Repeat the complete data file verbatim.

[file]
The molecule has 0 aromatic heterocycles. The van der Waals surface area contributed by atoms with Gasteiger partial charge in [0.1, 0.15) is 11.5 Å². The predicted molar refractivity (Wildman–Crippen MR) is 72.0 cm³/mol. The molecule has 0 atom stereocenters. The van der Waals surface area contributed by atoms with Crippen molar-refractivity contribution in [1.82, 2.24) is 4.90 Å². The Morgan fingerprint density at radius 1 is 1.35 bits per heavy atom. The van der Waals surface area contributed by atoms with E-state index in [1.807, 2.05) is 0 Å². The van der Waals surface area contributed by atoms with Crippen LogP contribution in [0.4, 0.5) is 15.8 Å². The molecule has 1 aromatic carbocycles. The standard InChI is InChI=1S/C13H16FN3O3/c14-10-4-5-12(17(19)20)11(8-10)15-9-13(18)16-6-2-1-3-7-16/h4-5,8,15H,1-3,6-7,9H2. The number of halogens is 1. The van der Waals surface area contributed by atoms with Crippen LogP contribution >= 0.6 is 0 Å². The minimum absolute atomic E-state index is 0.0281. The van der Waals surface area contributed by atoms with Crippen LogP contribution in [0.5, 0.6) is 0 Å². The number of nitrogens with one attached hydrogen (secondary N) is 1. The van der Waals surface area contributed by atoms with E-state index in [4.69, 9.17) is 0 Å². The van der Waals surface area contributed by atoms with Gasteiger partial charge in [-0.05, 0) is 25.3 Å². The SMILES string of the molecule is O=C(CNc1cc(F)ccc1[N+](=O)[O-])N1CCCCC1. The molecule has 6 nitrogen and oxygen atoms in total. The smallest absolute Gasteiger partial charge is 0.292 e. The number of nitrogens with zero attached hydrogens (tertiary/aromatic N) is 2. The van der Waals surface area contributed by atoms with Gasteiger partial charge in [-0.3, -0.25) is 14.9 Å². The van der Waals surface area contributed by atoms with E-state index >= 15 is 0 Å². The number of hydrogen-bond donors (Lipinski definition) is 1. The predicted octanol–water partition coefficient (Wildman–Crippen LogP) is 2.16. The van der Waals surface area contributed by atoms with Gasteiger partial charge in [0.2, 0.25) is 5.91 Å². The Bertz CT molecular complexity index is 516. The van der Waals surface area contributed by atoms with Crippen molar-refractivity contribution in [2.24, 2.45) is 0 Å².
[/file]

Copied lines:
The molecule has 0 aromatic heterocycles. The van der Waals surface area contributed by atoms with Gasteiger partial charge in [0.1, 0.15) is 11.5 Å². The predicted molar refractivity (Wildman–Crippen MR) is 72.0 cm³/mol. The molecule has 0 atom stereocenters. The van der Waals surface area contributed by atoms with Crippen molar-refractivity contribution in [1.82, 2.24) is 4.90 Å². The Morgan fingerprint density at radius 1 is 1.35 bits per heavy atom. The van der Waals surface area contributed by atoms with E-state index in [1.807, 2.05) is 0 Å². The van der Waals surface area contributed by atoms with Crippen LogP contribution in [0.4, 0.5) is 15.8 Å². The molecule has 1 aromatic carbocycles. The standard InChI is InChI=1S/C13H16FN3O3/c14-10-4-5-12(17(19)20)11(8-10)15-9-13(18)16-6-2-1-3-7-16/h4-5,8,15H,1-3,6-7,9H2. The number of halogens is 1. The van der Waals surface area contributed by atoms with Crippen LogP contribution >= 0.6 is 0 Å². The minimum absolute atomic E-state index is 0.0281. The van der Waals surface area contributed by atoms with Crippen LogP contribution in [0.5, 0.6) is 0 Å². The number of nitrogens with one attached hydrogen (secondary N) is 1. The van der Waals surface area contributed by atoms with E-state index in [4.69, 9.17) is 0 Å². The van der Waals surface area contributed by atoms with Gasteiger partial charge in [-0.05, 0) is 25.3 Å². The SMILES string of the molecule is O=C(CNc1cc(F)ccc1[N+](=O)[O-])N1CCCCC1. The molecule has 6 nitrogen and oxygen atoms in total. The smallest absolute Gasteiger partial charge is 0.292 e. The number of nitrogens with zero attached hydrogens (tertiary/aromatic N) is 2. The van der Waals surface area contributed by atoms with Gasteiger partial charge in [-0.3, -0.25) is 14.9 Å². The van der Waals surface area contributed by atoms with E-state index >= 15 is 0 Å². The number of hydrogen-bond donors (Lipinski definition) is 1. The predicted octanol–water partition coefficient (Wildman–Crippen LogP) is 2.16. The van der Waals surface area contributed by atoms with Gasteiger partial charge in [0.2, 0.25) is 5.91 Å². The Bertz CT molecular complexity index is 516. The van der Waals surface area contributed by atoms with Crippen molar-refractivity contribution in [2.24, 2.45) is 0 Å².